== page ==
van Gogh's letters - unabridged and annotated
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Letter from Vincent van Gogh to Theo van Gogh
Dordrecht, 22 March 1877

Dear Theo,

This morning I went to Uncle Stricker's with Uncle Cor and had a long talk there on you know what subject. In the evening at half past six Uncle Cor took me to the station. It was a beautiful evening and everything seemed so full of expression, it was still and the streets were a little foggy, as they so often are in London. Uncle had had toothache in the morning, but luckily it didn't last. We passed the flower market on the way. How right it is to love flowers and the greenery of pines and ivy and hawthorn hedges; they have been with us from the very beginning.

I have written home to tell them what we did in Amsterdam and what we talked about. On arrival here I found a letter from home at the Rijken's. Father was unable to preach last Sunday and the Reverend Mr. Kam stood in for him. I know that his heart burns for something to happen that will allow me to follow in his footsteps, not just some of the way, but all the way. Father has always expected it of me, oh, may it come about and blessings be upon it.

The print you gave me, “Heaven and earth shall pass away, but my words shall not pass away,” and the portrait of the Reverend Mr. Heldring are already up in my little room, oh, how glad I am to have them, they fill me with hope.

In our family, which is a Christian family in the full sense of the term, there has always been, as far as one can tell, someone from generation to generation who was a preacher of the Gospel. Why should there not be a member of our family even now who feels called to that ministry, and who has some reason to suppose that he may, and must, declare himself and look for means of attaining that end? It is my prayer and fervent desire that the spirit of my Father and Grandfather may rest upon me, that it may be granted me to become a Christian and a Christian labourer, that my life may come to resemble, the more the better, those of the people I have mentioned above - for behold, the old wine is good and I do not desire new. Let their God be my God and their people my people, let it be my lot to come to know Christ in His full worth and to be impelled by His charity.

It is so beautifully put in the text, “As sorrowful, yet always rejoicing,” what that charity is, and in Cor. 13 she “beareth all things, believeth all things, hopeth all things, endureth all things. Charity never faileth.”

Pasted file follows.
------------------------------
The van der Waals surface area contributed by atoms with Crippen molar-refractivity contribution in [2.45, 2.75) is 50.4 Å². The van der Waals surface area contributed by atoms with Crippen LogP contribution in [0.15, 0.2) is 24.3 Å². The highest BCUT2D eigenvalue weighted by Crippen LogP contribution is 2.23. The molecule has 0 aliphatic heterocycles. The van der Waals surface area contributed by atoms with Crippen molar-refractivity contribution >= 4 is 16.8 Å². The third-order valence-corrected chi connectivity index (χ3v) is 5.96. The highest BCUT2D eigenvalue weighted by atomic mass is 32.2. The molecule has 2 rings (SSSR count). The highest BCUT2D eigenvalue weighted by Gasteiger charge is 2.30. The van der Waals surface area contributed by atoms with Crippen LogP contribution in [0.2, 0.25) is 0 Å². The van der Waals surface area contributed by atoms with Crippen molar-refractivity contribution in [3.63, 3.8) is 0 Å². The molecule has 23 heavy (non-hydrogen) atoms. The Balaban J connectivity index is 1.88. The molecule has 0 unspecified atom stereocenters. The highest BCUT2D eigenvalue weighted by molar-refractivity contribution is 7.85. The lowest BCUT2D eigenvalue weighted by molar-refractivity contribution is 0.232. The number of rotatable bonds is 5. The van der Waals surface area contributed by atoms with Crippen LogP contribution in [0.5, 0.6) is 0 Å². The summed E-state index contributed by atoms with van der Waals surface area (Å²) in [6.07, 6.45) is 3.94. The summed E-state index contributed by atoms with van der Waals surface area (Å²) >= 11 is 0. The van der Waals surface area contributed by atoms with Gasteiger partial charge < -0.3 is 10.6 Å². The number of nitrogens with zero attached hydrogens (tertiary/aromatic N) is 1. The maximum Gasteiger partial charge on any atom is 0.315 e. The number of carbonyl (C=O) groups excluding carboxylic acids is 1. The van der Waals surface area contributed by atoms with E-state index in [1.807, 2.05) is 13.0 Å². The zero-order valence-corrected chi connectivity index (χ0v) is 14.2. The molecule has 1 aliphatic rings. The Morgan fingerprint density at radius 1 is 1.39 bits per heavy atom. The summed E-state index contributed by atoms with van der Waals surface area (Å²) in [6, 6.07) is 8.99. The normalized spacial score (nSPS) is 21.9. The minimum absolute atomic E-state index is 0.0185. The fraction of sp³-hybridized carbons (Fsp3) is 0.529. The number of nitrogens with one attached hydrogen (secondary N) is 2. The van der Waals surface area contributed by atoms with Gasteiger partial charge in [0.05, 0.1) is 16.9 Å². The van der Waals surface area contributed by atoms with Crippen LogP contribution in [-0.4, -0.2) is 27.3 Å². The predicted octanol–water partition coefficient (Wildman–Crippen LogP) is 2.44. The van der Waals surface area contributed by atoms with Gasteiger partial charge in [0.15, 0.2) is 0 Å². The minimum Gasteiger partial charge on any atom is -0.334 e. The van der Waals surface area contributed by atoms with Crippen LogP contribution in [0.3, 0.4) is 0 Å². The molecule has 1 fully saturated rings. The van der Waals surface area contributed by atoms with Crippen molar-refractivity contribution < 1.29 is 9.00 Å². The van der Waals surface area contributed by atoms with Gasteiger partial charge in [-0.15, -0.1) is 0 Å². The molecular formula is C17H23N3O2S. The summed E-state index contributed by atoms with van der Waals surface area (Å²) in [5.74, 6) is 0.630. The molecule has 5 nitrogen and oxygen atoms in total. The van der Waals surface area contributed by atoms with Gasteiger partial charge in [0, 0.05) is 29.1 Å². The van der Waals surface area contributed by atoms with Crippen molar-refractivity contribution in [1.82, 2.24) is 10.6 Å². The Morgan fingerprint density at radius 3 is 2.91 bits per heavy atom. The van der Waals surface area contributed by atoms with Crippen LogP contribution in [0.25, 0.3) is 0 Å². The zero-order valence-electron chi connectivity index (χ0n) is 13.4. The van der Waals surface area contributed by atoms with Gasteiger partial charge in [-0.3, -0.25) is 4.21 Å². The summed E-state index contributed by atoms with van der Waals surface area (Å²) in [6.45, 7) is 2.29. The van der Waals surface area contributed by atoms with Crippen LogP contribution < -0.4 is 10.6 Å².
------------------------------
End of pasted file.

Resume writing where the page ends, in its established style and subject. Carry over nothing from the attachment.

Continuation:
My heart is filled today with the text about those on the way to Emmaus, when it was toward evening and the sun was going down: “But they constrained him, saying, Abide with us.”

It is dear to you, too, that “sorrowful, yet always rejoicing,” keep it in mind, for it is a good text and a good cloak to wear in the storm of life, keep it in mind at this time now that you have been going through so much. And be careful, for though what you have been through is no small thing, yet as far as I can see there is something still greater ahead, and you too will be put in mind of the Lord's word: I have loved you with an everlasting Love, as one whom his mother comforteth, so will I comfort you. I shall comfort you as one who comforteth his Mother. I shall give you another Comforter, even the Spirit of truth. I will make a new covenant with you. Depart, touch no unclean thing, and I will take you to me for a people, and I will be to you a God. And I will be a Father unto you, and ye shall be my sons and daughters. Hate the evil and the places where it is rife, it draws you with its false splendour and will tempt you as the devil tried to tempt Christ by showing Him “all the kingdoms of the world, and the glory of them”; and saying, “All these things will I give thee, if thou wilt fall down and worship me.” There is something better than the glory of the things of this world, namely the feeling when our heart burns within us upon hearing His word, faith in God, love of Christ, belief in immortality, in the life hereafter.

Hold on to what you have, Theo, my boy, brother whom I love, I long so fervently for the goal you know of, but how can I attain it? If only everything were already behind me, as it is behind Father, but it takes so much hard work to become a Christian labourer and a preacher of the Gospel and a sower of the Word. You see, Father can count his religious services and Bible readings and visits to the sick and the poor and his written sermons by the thousand, and yet he does not look back, but carries on doing good.

Cast your eye up on high and ask that it be granted to me, as I ask it for you. May He grant your heart's desire, He who knows us better than we know ourselves, and is above prayer and above thought, since His ways are higher than our ways and His thoughts higher than our thoughts, as high as Heaven is above earth. And may the thought of Christ as a Comforter and of God as a lofty dwelling be with you.

Best wishes on your journey, write soon and accept a handshake in my thoughts. Goodbye, and believe me, always

Your loving brother, Vincent

I hope Father will soon be better. Try to be in Etten at Easter, it will be so good to be together again.

It may be said of many things in the past, and also of what you have been through: “Thou shalt find it after many days.”

At this time, Vincent was 23 year old
Vincent van Gogh. Letter to Theo van Gogh. Written 22 March 1877 in Dordrecht. Translated by Mrs. Johanna van Gogh-Bonger, edited by Robert Harrison, number 089.

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